Associations Among Rotating Night Shift Work, Sleep, and Skin Cancer in Nurses’ Health Study II Participants
Published Date:Sep 23 2016
Source:Occup Environ Med. 74(3):169-175.
Pubmed Central ID:PMC5316344
Funding:P30 CA006927/CA/NCI NIH HHS/United States
R01 OH009803/OH/NIOSH CDC HHS/United States
UM1 CA176726/CA/NCI NIH HHS/United States
UM1 CA186107/CA/NCI NIH HHS/United States
Night shift work and sleep duration have been associated with breast and other cancers. Results from the few prior studies of night shift work and skin cancer risk have been mixed and not fully accounted for other potentially important health-related variables (e.g., sleep characteristics). This study evaluated the relationship between rotating night shift work and skin cancer risk and included additional skin cancer risk factors and sleep-related variables.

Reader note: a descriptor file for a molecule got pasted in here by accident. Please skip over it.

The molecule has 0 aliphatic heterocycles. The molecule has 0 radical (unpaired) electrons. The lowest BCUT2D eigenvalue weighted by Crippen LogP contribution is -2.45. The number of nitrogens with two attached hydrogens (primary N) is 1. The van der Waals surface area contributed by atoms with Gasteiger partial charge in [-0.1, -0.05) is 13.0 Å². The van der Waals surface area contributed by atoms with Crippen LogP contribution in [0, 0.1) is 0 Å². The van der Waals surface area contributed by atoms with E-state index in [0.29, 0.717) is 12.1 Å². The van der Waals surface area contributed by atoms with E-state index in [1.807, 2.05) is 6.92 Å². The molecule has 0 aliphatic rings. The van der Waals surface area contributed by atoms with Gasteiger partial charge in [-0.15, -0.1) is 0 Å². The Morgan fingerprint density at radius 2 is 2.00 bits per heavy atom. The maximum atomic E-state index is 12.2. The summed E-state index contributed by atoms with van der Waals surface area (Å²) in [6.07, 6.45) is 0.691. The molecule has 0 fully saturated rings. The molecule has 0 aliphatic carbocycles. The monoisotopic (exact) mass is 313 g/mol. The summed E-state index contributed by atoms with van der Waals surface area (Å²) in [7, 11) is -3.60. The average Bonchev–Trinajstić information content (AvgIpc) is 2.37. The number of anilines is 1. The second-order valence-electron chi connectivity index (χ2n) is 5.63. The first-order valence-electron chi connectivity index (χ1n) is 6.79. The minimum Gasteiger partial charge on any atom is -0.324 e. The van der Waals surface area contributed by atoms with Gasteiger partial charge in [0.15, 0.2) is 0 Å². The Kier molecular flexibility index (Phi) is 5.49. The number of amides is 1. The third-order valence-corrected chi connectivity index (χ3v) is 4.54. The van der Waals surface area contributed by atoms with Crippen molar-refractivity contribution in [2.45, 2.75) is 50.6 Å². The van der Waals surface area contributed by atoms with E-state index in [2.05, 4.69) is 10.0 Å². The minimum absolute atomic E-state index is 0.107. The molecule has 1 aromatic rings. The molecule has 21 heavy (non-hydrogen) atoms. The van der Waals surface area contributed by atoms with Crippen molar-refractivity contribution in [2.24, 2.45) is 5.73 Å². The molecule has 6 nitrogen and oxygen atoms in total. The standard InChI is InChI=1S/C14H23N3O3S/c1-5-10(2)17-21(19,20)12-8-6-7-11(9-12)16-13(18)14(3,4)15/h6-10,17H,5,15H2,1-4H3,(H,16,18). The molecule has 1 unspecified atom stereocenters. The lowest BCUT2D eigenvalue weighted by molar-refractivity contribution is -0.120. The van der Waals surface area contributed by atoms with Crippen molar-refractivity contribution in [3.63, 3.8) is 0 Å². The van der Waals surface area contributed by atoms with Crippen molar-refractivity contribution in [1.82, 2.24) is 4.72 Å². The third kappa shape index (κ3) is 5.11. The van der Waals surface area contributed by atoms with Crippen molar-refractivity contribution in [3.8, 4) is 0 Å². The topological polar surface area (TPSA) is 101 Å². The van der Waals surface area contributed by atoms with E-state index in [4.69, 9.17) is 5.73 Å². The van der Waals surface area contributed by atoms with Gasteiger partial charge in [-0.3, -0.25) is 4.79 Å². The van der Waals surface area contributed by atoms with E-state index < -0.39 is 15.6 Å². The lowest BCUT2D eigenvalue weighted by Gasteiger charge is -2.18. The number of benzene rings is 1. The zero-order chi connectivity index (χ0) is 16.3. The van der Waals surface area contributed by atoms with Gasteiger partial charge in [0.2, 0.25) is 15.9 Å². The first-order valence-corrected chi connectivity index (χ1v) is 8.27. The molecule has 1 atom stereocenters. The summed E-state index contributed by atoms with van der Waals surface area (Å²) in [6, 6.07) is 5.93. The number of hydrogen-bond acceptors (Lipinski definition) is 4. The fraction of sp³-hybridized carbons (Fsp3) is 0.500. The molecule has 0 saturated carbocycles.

The current study used data from 74,323 Nurses’ Health Study (NHS) II participants. Cox proportional hazards models were used to estimate multivariable-adjusted hazard ratios (HRs) and 95% confidence intervals (CIs) for skin cancers across categories of shift work and sleep duration.
Over 10 years of follow-up, 4308 BCC, 334 SCC and 212 melanoma cases were identified. Longer duration of rotating night shifts was associated with a linear decline in risk of BCC (HR=0.93, 95% CI: 0.90-0.97 per 5-year increase). Shift work was not significantly associated with either melanoma (HR=1.02, 95% CI: 0.86-1.21) or SCC (HR=0.92, 95% CI: 0.80-1.06). A short sleep duration (≤6 hours per day) was associated with lower risks of melanoma (HR=0.68, 95% CI: 0.46-0.98) and BCC (HR=0.93, 95% CI: 0.86-1.00) compared with the most common report of 7 hours. SCC was not associated with duration of sleep (HR=0.94, 95% CI: 0.83-1.06).
Longer duration of rotating night shift work and shorter sleep duration were associated with lower risk of some skin cancers. Further research is needed to confirm and identify the mechanisms underlying these associations.
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